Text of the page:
Every so often in the media there are reports and opinion pieces from educationalists concerned about instilling an understanding and appreciation of the scientific process in our children. As a Dad of 2 (yes we now have 2) growing nerds I am a little puzzled by these statements and what happens to our offspring.
The first time I gave my Mini Nerd a crayon he looked at it, thought about it, waved it a bit then took a big bite. This ladies and gentleman was the scientific process in action. “I have a crayon, I’m not sure what it does, I’ll perform some experiments. Does it rattle …. no….. Does it taste good ….. Yum! These must be for eating”. Science developing before creativity, or rather the scientific process is inherent to humans, it isn’t learnt, it’s an instinct!
Hypotheses develop and new techniques in the ever growing field of toddler mediated destruction are discovered and employed on a daily basis in the Nerd household
How and why do we squash the inquisitive minds of children? Sometimes it’s entirely appropriate, like when they are about to investigate a plug socket with their tongue or a carving knife with their hands but do we say “Stop, put it down, don’t do that” too much? It’s probably no coincidence that one of the first words they learn is NO …. It’s probably one of the commonest words they hear. On the other hand we can’t let them run riot in the name of learning ….. can we?
I was very pleased the other day when we went to the park with a ball and he spent longer examining daisies than kicking the ball …… which is exactly what I would do given the choice too. I once got sent off during a football match in school for making and wearing a daisy chain. Needless to say I am not training for Rio 2016.
The results of the gravity driven Lego acceleration experiments were inconclusive so they were repeated… endlessly.
I was at a talk today by an infant psychologist. It was about attachment and the importance of babies’ social interactions. The need for love has long been established as stronger than the need for food in some rather unpleasant experiments sensorily depriving rhesus monkeys in the 50’s and 60’s, which by the way would never pass any ethics committee these days. The following video shows it, it isn’t very “nice” but fascinating nevertheless.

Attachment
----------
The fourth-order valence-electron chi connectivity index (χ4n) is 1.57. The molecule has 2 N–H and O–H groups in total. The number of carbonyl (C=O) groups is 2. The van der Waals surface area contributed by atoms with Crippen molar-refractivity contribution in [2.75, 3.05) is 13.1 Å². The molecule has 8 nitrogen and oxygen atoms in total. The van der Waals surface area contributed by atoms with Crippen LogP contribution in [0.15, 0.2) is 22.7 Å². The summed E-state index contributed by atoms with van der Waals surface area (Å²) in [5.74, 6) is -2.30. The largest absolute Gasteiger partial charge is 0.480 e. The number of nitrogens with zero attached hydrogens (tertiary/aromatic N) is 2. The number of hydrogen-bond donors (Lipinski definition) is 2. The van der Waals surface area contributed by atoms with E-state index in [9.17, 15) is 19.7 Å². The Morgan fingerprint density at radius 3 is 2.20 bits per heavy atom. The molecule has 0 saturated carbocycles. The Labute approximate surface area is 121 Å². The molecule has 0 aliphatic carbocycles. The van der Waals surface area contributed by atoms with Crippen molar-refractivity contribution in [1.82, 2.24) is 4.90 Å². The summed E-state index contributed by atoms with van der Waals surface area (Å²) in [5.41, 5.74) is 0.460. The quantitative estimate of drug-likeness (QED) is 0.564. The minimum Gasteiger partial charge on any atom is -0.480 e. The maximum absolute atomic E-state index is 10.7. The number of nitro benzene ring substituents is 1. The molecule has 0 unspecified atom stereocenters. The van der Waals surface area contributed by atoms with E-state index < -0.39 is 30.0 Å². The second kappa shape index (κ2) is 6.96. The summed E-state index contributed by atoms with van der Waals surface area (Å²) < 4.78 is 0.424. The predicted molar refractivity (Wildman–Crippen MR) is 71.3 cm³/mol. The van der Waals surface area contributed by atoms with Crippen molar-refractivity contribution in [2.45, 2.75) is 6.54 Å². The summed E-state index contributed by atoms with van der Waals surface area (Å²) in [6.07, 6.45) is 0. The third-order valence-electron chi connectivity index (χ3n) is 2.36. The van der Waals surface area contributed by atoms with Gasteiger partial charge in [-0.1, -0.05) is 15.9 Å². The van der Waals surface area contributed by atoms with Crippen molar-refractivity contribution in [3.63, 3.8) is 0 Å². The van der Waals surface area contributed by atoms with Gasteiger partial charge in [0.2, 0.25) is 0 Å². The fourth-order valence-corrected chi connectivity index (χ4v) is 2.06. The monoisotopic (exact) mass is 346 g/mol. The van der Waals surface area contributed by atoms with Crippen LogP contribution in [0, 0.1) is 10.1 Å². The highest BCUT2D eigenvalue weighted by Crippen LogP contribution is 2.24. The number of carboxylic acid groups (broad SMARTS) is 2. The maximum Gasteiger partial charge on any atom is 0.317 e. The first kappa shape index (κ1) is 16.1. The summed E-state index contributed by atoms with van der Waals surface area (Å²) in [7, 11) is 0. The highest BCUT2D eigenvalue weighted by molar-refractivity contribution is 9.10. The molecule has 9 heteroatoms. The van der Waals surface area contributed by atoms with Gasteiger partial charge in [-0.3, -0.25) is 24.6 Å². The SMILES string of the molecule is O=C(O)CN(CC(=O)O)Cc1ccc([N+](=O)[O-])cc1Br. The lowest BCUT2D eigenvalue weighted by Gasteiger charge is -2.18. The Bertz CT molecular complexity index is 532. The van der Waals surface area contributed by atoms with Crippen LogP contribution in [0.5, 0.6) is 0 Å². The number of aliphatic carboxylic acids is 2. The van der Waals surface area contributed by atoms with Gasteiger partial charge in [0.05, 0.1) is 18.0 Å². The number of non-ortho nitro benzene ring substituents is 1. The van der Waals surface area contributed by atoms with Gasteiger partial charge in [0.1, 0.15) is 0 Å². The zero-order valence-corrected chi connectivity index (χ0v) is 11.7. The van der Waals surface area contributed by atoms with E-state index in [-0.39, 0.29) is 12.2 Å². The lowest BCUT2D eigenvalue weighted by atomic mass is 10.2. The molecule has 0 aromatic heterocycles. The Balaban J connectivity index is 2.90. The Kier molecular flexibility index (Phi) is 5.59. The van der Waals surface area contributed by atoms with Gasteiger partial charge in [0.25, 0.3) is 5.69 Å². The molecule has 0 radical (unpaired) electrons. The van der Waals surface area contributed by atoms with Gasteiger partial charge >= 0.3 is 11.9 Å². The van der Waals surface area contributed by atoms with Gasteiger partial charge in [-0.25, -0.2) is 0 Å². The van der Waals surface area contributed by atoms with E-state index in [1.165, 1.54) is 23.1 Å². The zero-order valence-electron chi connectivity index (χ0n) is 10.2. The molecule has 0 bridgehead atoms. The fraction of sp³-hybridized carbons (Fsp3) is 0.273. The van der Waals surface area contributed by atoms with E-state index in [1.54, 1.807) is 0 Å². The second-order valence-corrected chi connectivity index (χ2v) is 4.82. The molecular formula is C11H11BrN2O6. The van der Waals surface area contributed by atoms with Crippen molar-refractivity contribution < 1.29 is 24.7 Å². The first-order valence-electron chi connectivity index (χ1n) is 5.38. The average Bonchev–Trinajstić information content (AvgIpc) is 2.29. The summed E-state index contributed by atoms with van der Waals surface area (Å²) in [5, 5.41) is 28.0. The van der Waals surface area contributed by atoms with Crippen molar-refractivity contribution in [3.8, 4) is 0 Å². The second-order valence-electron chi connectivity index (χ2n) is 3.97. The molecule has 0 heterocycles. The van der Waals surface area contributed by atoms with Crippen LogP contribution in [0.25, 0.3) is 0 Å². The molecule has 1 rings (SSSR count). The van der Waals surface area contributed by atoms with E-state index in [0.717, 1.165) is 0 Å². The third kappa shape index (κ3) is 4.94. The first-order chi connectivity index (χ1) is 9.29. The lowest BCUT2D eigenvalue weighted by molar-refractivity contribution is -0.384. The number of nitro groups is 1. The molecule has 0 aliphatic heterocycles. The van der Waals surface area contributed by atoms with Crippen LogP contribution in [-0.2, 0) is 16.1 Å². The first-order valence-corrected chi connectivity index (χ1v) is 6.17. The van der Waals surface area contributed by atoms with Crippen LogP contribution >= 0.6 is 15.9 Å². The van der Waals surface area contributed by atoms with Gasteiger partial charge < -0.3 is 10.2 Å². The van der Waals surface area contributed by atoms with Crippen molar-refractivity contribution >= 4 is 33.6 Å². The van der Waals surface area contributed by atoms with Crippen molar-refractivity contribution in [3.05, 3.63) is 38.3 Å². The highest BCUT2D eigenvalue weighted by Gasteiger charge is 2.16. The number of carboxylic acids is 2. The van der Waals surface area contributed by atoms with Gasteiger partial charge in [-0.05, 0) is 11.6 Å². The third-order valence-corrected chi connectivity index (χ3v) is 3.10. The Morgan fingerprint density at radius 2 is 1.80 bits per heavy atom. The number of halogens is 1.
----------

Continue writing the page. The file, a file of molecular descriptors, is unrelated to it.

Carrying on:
The speaker showed us a video of the “Still face experiment” where the researcher got a parent to show no emotion and not interact at all with their baby and watched their response.
I tried it today on The Boy, it was startling, at only 4 months he reacted just as described in the video, given his level of development (i.e. he smiled, he waved his limbs around, he looked away, he vocalised then cried. He didn’t point or gesture at anything – he isn’t capable of it) what was more startling was that he did it in only about 30 seconds.
It is abundantly clear that if only 2 mins gets this reaction imagine what damage having a disengaged distant parent would be, or worse the psychological damage done by having no stable parent at all like in the Eastern European orphanages reported so widely in mid the 90s.
Apparently your social responses and desire for social interaction is hard wired by about 18 months! The speaker put up pictures of a functional MRI study that showed temporal lobe activity in the sensory deprived kids is grossly reduced – whole bits of brain aren’t turned on when they should be! Some other researchers did weird sensory and social depravation experiments on animals (I missed the details) and their temporal lobes just didn’t develop properly. It’s amazing to think your social interaction and how people treat you determines how well bits of your brain grow!
Try it on your little one – it’s fascinating! (Clearly I mean the face experiment, not depriving them then dissecting out their temporal lobes).